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NCJRS Abstract

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NCJ Number: 210100 Find in a Library
Title: What Happens in Therapy with Sexual Offenders?: A Model of Process Research
Journal: Sexual Abuse: A Journal of Research and Treatment  Volume:17  Issue:2  Dated:April 2005  Pages:141-151
Author(s): Friedemann Pfafflin; Mechthild Bohmer; Stephanie Cornehl; Erhard Mergenthaler
Date Published: April 2005
Page Count: 11
Publisher: http://www.springeronline.com/ 
Type: Report (Study/Research) ; Test/Measurement
Format: Article
Language: English
Country: United States of America
Annotation: This article reports on two studies (one single case and one comparative study) that examined change processes within individual therapy sessions for sexual offenders as well as over the course of treatment.
Abstract: The analysis focused on the application of the Therapeutic Cycle Model (TCM), developed by Mergenthaler (1996, 1997), to a single case (Study 1, Bohmer, 2000) and to a comparison of transcripts from psychotherapies of eight sexual offenders with those of eight neurotic patients (Study 2, Cornehl, 2000). Developed for verbal psychotherapies, the TCM measures two change agents that are related to emotional and cognitive regulation and are operationalized as the amount of emotion and abstraction in psychotherapy transcripts. Depending on the amount of expression of these two factors, four different emotion/abstraction patterns can be identified: "Relaxing" (low emotion and low abstraction); "Reflecting" (high abstraction without emotional involvement); "Experiencing" (high emotional involvement with little reflection); and "Connecting" (high emotional involvement and abstraction). The objectives of the current analysis are to demonstrate the sensitivity of the TCM for sexual offender patients and to identify specific emotional and cognitive properties for this group compared to neurotic patients. In Study 1, 62 consecutive psychotherapy sessions with a single client were audio-taped and transcribed, covering a treatment period of approximately 1.5 years, with a frequency of 1 session per week. The database for Study 2 consisted of transcripts of three consecutive cognitive-behavior psychotherapy sessions with eight male sexual offenders (child abusers) detained under court order in a high security forensic psychiatric clinic. Similarly, transcripts from three consecutive psychodynamic therapy sessions with eight male neurotic outpatients were used for comparative purposes. The findings show the sensitivity of the TCM for sexual offender patients and its ability to distinguish between emotion/abstraction patterns of sexual offenders and neurotic patients under similar treatment therapies. 4 figures and 19 references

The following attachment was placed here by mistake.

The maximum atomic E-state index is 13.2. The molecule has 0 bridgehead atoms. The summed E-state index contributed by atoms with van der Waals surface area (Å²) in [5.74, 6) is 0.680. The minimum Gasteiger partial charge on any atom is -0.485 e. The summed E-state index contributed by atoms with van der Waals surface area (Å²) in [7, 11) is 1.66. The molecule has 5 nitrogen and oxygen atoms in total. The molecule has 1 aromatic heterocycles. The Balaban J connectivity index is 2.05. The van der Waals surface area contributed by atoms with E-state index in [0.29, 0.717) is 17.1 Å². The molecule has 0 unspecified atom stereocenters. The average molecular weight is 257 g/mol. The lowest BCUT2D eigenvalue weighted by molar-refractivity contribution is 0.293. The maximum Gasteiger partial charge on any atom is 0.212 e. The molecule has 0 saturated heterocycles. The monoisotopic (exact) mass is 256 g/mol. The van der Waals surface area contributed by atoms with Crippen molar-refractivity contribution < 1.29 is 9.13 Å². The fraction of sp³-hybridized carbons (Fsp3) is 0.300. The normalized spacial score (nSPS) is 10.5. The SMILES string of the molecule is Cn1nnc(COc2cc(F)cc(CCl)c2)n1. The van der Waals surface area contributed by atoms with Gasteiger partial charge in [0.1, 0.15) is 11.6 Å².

Main Term(s): Criminology
Index Term(s): Instrument validation; Sex offender treatment; Sex offenders; Testing and measurement; Treatment effectiveness; Treatment techniques
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http://www.ncjrs.gov/App/publications/abstract.aspx?ID=210100

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